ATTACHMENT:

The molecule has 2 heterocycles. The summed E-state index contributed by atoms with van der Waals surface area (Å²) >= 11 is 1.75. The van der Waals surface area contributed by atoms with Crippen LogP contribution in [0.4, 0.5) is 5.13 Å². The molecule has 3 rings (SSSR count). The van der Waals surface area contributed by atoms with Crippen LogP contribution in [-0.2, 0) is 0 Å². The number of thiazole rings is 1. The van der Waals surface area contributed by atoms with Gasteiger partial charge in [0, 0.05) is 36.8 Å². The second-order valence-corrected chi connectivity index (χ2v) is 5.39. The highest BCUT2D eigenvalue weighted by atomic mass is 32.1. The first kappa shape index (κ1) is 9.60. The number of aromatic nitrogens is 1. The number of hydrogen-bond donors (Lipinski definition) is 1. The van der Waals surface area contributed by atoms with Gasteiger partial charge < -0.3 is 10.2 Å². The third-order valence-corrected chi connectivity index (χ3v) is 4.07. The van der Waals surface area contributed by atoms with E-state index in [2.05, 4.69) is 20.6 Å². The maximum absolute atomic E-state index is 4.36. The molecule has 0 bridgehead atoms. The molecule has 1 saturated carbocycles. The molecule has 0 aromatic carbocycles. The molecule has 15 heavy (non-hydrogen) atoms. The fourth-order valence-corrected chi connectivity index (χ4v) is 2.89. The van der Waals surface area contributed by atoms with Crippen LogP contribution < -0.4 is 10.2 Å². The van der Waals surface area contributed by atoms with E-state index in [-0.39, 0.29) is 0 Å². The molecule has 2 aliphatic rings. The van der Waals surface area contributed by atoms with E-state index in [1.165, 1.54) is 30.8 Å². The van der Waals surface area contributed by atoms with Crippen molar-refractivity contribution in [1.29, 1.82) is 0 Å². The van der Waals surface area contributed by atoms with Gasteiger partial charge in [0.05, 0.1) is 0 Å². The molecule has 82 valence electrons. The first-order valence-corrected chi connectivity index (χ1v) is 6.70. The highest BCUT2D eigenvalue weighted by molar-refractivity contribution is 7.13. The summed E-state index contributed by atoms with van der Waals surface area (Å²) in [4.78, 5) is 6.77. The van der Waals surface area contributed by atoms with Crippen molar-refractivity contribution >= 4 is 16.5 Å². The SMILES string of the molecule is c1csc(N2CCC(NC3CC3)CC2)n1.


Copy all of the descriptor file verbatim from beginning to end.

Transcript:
The molecule has 2 heterocycles. The summed E-state index contributed by atoms with van der Waals surface area (Å²) >= 11 is 1.75. The van der Waals surface area contributed by atoms with Crippen LogP contribution in [0.4, 0.5) is 5.13 Å². The molecule has 3 rings (SSSR count). The van der Waals surface area contributed by atoms with Crippen LogP contribution in [-0.2, 0) is 0 Å². The number of thiazole rings is 1. The van der Waals surface area contributed by atoms with Gasteiger partial charge in [0, 0.05) is 36.8 Å². The second-order valence-corrected chi connectivity index (χ2v) is 5.39. The highest BCUT2D eigenvalue weighted by atomic mass is 32.1. The first kappa shape index (κ1) is 9.60. The number of aromatic nitrogens is 1. The number of hydrogen-bond donors (Lipinski definition) is 1. The van der Waals surface area contributed by atoms with Gasteiger partial charge < -0.3 is 10.2 Å². The third-order valence-corrected chi connectivity index (χ3v) is 4.07. The van der Waals surface area contributed by atoms with E-state index in [2.05, 4.69) is 20.6 Å². The maximum absolute atomic E-state index is 4.36. The molecule has 0 bridgehead atoms. The molecule has 1 saturated carbocycles. The molecule has 0 aromatic carbocycles. The molecule has 15 heavy (non-hydrogen) atoms. The fourth-order valence-corrected chi connectivity index (χ4v) is 2.89. The van der Waals surface area contributed by atoms with Crippen LogP contribution < -0.4 is 10.2 Å². The van der Waals surface area contributed by atoms with E-state index in [-0.39, 0.29) is 0 Å². The molecule has 2 aliphatic rings. The van der Waals surface area contributed by atoms with E-state index in [1.165, 1.54) is 30.8 Å². The van der Waals surface area contributed by atoms with Crippen molar-refractivity contribution in [1.29, 1.82) is 0 Å². The van der Waals surface area contributed by atoms with Gasteiger partial charge in [0.05, 0.1) is 0 Å². The molecule has 82 valence electrons. The first-order valence-corrected chi connectivity index (χ1v) is 6.70. The highest BCUT2D eigenvalue weighted by molar-refractivity contribution is 7.13. The summed E-state index contributed by atoms with van der Waals surface area (Å²) in [4.78, 5) is 6.77. The van der Waals surface area contributed by atoms with Crippen molar-refractivity contribution >= 4 is 16.5 Å². The SMILES string of the molecule is c1csc(N2CCC(NC3CC3)CC2)n1.